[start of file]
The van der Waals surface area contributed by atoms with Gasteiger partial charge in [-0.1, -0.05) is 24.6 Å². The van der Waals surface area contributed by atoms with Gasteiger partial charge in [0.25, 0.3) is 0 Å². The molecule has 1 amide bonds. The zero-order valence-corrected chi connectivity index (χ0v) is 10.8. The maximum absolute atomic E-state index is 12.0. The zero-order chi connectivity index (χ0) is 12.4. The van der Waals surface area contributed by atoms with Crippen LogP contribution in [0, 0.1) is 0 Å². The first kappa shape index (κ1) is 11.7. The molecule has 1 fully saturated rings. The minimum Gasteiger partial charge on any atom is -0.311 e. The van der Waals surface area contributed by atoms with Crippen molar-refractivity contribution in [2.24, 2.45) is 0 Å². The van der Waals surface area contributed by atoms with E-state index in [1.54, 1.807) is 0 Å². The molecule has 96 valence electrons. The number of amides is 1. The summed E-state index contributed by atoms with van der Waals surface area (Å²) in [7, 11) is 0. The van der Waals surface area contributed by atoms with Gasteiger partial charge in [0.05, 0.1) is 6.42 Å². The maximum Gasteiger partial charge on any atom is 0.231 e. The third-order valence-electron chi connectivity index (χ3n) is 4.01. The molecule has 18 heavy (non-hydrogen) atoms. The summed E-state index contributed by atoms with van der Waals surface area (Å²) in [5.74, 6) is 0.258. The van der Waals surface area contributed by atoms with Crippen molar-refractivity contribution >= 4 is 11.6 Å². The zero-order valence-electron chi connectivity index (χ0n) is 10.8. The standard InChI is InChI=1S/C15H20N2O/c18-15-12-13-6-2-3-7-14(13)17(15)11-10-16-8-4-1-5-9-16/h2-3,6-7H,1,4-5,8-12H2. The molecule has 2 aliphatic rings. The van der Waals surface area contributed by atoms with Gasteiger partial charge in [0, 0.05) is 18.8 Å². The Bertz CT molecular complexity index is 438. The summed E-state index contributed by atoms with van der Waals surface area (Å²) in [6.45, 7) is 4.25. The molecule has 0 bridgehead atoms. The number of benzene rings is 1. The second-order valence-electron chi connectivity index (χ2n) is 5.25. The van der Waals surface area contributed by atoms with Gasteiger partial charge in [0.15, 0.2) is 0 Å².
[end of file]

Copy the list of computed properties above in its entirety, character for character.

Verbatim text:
The van der Waals surface area contributed by atoms with Gasteiger partial charge in [-0.1, -0.05) is 24.6 Å². The van der Waals surface area contributed by atoms with Gasteiger partial charge in [0.25, 0.3) is 0 Å². The molecule has 1 amide bonds. The zero-order valence-corrected chi connectivity index (χ0v) is 10.8. The maximum absolute atomic E-state index is 12.0. The zero-order chi connectivity index (χ0) is 12.4. The van der Waals surface area contributed by atoms with Crippen LogP contribution in [0, 0.1) is 0 Å². The first kappa shape index (κ1) is 11.7. The molecule has 1 fully saturated rings. The minimum Gasteiger partial charge on any atom is -0.311 e. The van der Waals surface area contributed by atoms with Crippen molar-refractivity contribution in [2.24, 2.45) is 0 Å². The van der Waals surface area contributed by atoms with E-state index in [1.54, 1.807) is 0 Å². The molecule has 96 valence electrons. The number of amides is 1. The summed E-state index contributed by atoms with van der Waals surface area (Å²) in [7, 11) is 0. The van der Waals surface area contributed by atoms with Gasteiger partial charge in [0.05, 0.1) is 6.42 Å². The maximum Gasteiger partial charge on any atom is 0.231 e. The third-order valence-electron chi connectivity index (χ3n) is 4.01. The molecule has 18 heavy (non-hydrogen) atoms. The summed E-state index contributed by atoms with van der Waals surface area (Å²) in [5.74, 6) is 0.258. The van der Waals surface area contributed by atoms with Crippen molar-refractivity contribution >= 4 is 11.6 Å². The zero-order valence-electron chi connectivity index (χ0n) is 10.8. The standard InChI is InChI=1S/C15H20N2O/c18-15-12-13-6-2-3-7-14(13)17(15)11-10-16-8-4-1-5-9-16/h2-3,6-7H,1,4-5,8-12H2. The molecule has 2 aliphatic rings. The van der Waals surface area contributed by atoms with Gasteiger partial charge in [0, 0.05) is 18.8 Å². The Bertz CT molecular complexity index is 438. The summed E-state index contributed by atoms with van der Waals surface area (Å²) in [6.45, 7) is 4.25. The molecule has 0 bridgehead atoms. The number of benzene rings is 1. The second-order valence-electron chi connectivity index (χ2n) is 5.25. The van der Waals surface area contributed by atoms with Gasteiger partial charge in [0.15, 0.2) is 0 Å².